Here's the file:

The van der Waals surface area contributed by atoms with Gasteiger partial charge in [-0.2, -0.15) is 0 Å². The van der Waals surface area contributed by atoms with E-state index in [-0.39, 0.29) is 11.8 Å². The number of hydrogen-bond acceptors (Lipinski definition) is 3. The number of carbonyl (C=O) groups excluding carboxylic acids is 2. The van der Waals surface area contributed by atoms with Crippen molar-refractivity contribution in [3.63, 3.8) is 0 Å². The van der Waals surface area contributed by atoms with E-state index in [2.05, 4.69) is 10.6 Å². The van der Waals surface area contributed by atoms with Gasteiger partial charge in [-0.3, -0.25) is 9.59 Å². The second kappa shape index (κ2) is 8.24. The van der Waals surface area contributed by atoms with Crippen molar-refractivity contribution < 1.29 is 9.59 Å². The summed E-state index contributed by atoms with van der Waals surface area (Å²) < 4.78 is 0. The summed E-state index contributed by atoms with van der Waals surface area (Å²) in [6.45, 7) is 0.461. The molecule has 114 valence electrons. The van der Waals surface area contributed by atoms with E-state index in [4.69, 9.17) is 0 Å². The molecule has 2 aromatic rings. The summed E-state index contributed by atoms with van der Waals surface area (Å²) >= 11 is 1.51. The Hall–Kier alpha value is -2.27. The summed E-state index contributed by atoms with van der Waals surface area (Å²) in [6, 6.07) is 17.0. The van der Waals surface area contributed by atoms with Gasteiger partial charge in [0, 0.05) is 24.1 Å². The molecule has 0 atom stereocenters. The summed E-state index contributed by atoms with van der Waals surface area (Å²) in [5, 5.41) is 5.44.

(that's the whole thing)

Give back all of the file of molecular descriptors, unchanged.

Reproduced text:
The van der Waals surface area contributed by atoms with Gasteiger partial charge in [-0.2, -0.15) is 0 Å². The van der Waals surface area contributed by atoms with E-state index in [-0.39, 0.29) is 11.8 Å². The number of hydrogen-bond acceptors (Lipinski definition) is 3. The number of carbonyl (C=O) groups excluding carboxylic acids is 2. The van der Waals surface area contributed by atoms with Crippen molar-refractivity contribution in [3.63, 3.8) is 0 Å². The van der Waals surface area contributed by atoms with E-state index in [2.05, 4.69) is 10.6 Å². The van der Waals surface area contributed by atoms with Gasteiger partial charge in [-0.3, -0.25) is 9.59 Å². The second kappa shape index (κ2) is 8.24. The van der Waals surface area contributed by atoms with Crippen molar-refractivity contribution < 1.29 is 9.59 Å². The summed E-state index contributed by atoms with van der Waals surface area (Å²) < 4.78 is 0. The summed E-state index contributed by atoms with van der Waals surface area (Å²) in [6.45, 7) is 0.461. The molecule has 114 valence electrons. The van der Waals surface area contributed by atoms with E-state index in [4.69, 9.17) is 0 Å². The molecule has 2 aromatic rings. The summed E-state index contributed by atoms with van der Waals surface area (Å²) >= 11 is 1.51. The Hall–Kier alpha value is -2.27. The summed E-state index contributed by atoms with van der Waals surface area (Å²) in [6, 6.07) is 17.0. The van der Waals surface area contributed by atoms with Gasteiger partial charge in [0, 0.05) is 24.1 Å². The molecule has 0 atom stereocenters. The summed E-state index contributed by atoms with van der Waals surface area (Å²) in [5, 5.41) is 5.44.